There are lots of cool little details to how the remnants of society work. I love when they come across some rednecks using a train to block entrance to their settlement. These guys seem like condescending bullies until Mister hands them a bag of fangs he’s pulled out of dead vampires. Then they let them right through.
Mister asks about liquor – it’s “mostly home made” but there is some beer on tap. “It’s a little sour, but it won’t kill you.” There’s another bar run by Larry Fessenden where they trade antibiotics and weed for drinks. And there’s a store that looks like a pathetic garage sale or the most picked over corner of a shitty Goodwill. People gather along certain roads trying to trade random junk.
Alot of the other stuff that happens we’ve seen before, especially after several seasons of The Walking Dead (which started airing a month after this came out). The people forming groups, finding settlements, being better at killing than others, crossing cannibals, hearing voices on radios, getting attacked on freeways filled with abandoned cars, scavenging vehicles, protecting pregnant women, worrying about bringing a baby into this world, dealing with the loss of friends and family, finding stragglers, getting captured and enslaved. The most original thing that happens – SPOILER cultists flying over in helicopters dropping vampires on them – does seem like an idea they might use on Z Nation, but there it would be kind of a tongue-in-cheek sharknado type thing. Here it’s the nightmarish sudden interruption of a joyous celebration.
Most of this is undeniably familiar material, but for me the execution makes it work. The scenery is more varied and appealingly photographed than The Walking Dead, and it manages to put the characters through a whole lot in less time and dialogue than a TV show. Mister’s attitudes clash with the others, and we get that without him having to make a big speech or get in a yelling match about it. They find hope in protecting this pregnant woman – a common trope, let’s admit – but his demeanor and lack of participation in conversations about the baby show that he’s dreading having to avoid danger while carrying around a little crying machine. He’s fallen further into post-apocalyptic living than they have, and it upsets him, but he’s wise enough not to say anything. Let them have their optimism.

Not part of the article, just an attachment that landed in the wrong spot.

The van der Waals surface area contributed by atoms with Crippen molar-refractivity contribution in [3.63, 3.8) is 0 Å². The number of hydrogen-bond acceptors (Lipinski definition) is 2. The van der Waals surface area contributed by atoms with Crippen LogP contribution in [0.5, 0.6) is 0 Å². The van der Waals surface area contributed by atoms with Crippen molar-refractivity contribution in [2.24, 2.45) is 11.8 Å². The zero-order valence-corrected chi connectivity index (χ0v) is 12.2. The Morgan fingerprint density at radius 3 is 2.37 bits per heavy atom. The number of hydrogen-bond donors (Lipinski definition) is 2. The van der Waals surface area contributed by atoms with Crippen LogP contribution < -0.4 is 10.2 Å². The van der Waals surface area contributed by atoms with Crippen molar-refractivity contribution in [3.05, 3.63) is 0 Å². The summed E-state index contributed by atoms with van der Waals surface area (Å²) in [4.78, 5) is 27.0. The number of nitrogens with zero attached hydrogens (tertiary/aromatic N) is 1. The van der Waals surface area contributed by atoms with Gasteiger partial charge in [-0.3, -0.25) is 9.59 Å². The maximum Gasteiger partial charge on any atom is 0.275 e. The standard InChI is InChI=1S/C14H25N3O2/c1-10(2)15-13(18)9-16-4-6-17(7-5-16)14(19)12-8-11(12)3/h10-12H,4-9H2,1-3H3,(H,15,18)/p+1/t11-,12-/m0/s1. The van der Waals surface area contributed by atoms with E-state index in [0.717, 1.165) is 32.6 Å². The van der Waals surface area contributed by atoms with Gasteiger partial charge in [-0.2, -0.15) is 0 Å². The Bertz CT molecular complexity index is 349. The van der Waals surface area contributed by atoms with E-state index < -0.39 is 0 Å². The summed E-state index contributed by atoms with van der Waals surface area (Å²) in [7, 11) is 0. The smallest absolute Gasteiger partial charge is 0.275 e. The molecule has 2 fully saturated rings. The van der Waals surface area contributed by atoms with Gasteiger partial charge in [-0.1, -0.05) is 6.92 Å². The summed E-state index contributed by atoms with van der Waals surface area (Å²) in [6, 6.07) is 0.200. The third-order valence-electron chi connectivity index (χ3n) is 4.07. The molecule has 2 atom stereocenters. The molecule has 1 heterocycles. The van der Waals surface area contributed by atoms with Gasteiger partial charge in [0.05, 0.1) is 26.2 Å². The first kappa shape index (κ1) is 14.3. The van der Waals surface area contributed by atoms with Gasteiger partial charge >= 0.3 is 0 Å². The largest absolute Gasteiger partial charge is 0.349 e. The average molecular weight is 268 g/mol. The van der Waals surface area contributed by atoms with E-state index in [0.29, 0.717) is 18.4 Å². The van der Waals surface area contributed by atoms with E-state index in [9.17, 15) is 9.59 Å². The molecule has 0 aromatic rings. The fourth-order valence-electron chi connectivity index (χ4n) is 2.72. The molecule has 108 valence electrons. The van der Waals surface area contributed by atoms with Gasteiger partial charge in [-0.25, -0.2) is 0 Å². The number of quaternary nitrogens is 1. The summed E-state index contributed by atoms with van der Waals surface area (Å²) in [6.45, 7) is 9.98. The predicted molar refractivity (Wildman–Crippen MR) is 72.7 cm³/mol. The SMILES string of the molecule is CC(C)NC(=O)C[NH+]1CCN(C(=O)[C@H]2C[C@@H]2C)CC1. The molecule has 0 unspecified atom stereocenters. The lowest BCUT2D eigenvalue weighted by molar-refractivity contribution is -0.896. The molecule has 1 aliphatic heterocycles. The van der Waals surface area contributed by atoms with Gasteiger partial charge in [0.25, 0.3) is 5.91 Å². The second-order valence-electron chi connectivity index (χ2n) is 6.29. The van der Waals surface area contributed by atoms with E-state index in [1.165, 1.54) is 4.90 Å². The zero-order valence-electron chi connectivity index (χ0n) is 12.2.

Mister is a great character who shows his soft side in mentoring this kid without negating his stoic loner status. He’s actually a good specimen of a certain type of masculinity, the non-affectionate-but-caring father. It sounds funny talking about vampire and rat-zombie movies this way, but it absolutely makes sense that Damici started screenwriting so that he could have better roles as an actor. These are complex, likable characters that elevate genre stories and that he’s uniquely suited to play.
You could say this is a monster movie, but it’s more about people. I like when they kill vampires, but I love when they hug. They’re characters I enjoyed spending time with, even if it’s a terrible time for them.
VERN has been reviewing movies since 1999 and is the author of the books SEAGALOGY: A STUDY OF THE ASS-KICKING FILMS OF STEVEN SEAGAL, YIPPEE KI-YAY MOVIEGOER!: WRITINGS ON BRUCE WILLIS, BADASS CINEMA AND OTHER IMPORTANT TOPICS and NIKETOWN: A NOVEL. His horror-action novel WORM ON A HOOK will arrive later this year.